J Med Econ. 2020 Oct 21:1. doi: 10.1080/13696998.2020.1839273. Online ahead of print.
BACKGROUND: Limited treatment options are available in chemotherapy-refractory or -intolerant metastatic colorectal cancer (mCRC). The objective of the present analysis was to evaluate the cost-utility of SIR-Spheres Y-90 resin microspheres relative to best supportive care (BSC) in the treatment of chemotherapy refractory mCRC from the perspective of the UK national healthcare payer.
METHODS: A cost-utility model was developed in Microsoft Excel to simulate transitions from progression-free survival to post-progression survival and death in patients with mCRC. Unit costs were captured in 2019 pounds sterling (GBP) based on the literature, formulary listings, and National Health Service (NHS) England reference costs. Future costs and effects were discounted at 3.5% per annum. A series of one-way sensitivity analyses, and probabilistic sensitivity analysis (PSA) were conducted.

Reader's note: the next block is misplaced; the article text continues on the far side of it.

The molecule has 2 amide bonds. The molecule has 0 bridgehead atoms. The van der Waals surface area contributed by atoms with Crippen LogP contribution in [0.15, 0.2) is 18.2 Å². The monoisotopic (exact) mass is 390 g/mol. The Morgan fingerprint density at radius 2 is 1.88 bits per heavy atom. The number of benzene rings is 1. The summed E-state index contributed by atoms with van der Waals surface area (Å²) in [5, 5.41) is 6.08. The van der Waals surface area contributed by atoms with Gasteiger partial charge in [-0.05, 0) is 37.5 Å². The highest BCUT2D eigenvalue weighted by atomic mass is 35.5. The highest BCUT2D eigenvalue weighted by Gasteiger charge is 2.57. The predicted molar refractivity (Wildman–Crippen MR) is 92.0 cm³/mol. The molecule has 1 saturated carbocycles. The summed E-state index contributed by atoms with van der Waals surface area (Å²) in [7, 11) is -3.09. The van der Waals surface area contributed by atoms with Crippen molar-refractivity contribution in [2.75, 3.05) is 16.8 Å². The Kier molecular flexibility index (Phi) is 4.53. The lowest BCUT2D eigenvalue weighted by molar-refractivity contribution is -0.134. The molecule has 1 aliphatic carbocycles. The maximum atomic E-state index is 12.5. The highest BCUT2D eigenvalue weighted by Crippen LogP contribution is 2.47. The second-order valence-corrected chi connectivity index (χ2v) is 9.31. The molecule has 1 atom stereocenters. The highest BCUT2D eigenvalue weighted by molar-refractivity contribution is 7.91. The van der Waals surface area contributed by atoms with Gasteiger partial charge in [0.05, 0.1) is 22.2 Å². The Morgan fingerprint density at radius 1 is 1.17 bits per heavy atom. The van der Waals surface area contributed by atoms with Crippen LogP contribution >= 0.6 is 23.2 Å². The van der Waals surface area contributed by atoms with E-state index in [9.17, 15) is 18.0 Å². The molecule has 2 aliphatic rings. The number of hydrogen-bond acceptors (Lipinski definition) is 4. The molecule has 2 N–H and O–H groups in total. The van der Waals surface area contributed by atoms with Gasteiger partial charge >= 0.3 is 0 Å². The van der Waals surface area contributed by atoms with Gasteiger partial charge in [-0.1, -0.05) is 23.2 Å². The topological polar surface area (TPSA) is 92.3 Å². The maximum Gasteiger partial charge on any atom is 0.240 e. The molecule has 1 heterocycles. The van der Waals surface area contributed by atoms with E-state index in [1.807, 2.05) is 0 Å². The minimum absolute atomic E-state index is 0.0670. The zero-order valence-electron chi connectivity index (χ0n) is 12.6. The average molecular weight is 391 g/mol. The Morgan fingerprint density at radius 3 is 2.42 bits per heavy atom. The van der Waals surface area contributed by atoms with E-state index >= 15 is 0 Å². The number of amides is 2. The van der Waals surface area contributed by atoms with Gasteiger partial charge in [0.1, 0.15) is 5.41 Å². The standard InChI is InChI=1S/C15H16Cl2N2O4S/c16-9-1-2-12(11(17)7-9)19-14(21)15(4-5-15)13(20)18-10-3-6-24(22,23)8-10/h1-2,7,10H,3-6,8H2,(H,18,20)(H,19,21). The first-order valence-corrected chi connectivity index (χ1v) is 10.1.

RESULTS: The base case analysis showed that SIR-Spheres Y-90 resin microspheres would result in an increase in discounted quality-adjusted life years gained from 0.69 quality-adjusted life years (QALYs) to 1.50 QALYs, with an associated increase in cost from GBP 15,268 to GBP 34,168 yielding an incremental cost-utility ratio of GBP 23,435 per QALY. PSA showed that there would be a 56% likelihood that SIR-Spheres Y-90 resin microspheres would be cost-effective relative to BSC at a willingness-to-pay threshold of GBP 30,000 per QALY gained.
CONCLUSIONS: This cost-utility analysis showed that, relative to BSC, SIR-Spheres Y-90 resin microspheres would be a cost-effective treatment option for patients with mCRC in the UK setting from the national healthcare payer perspective.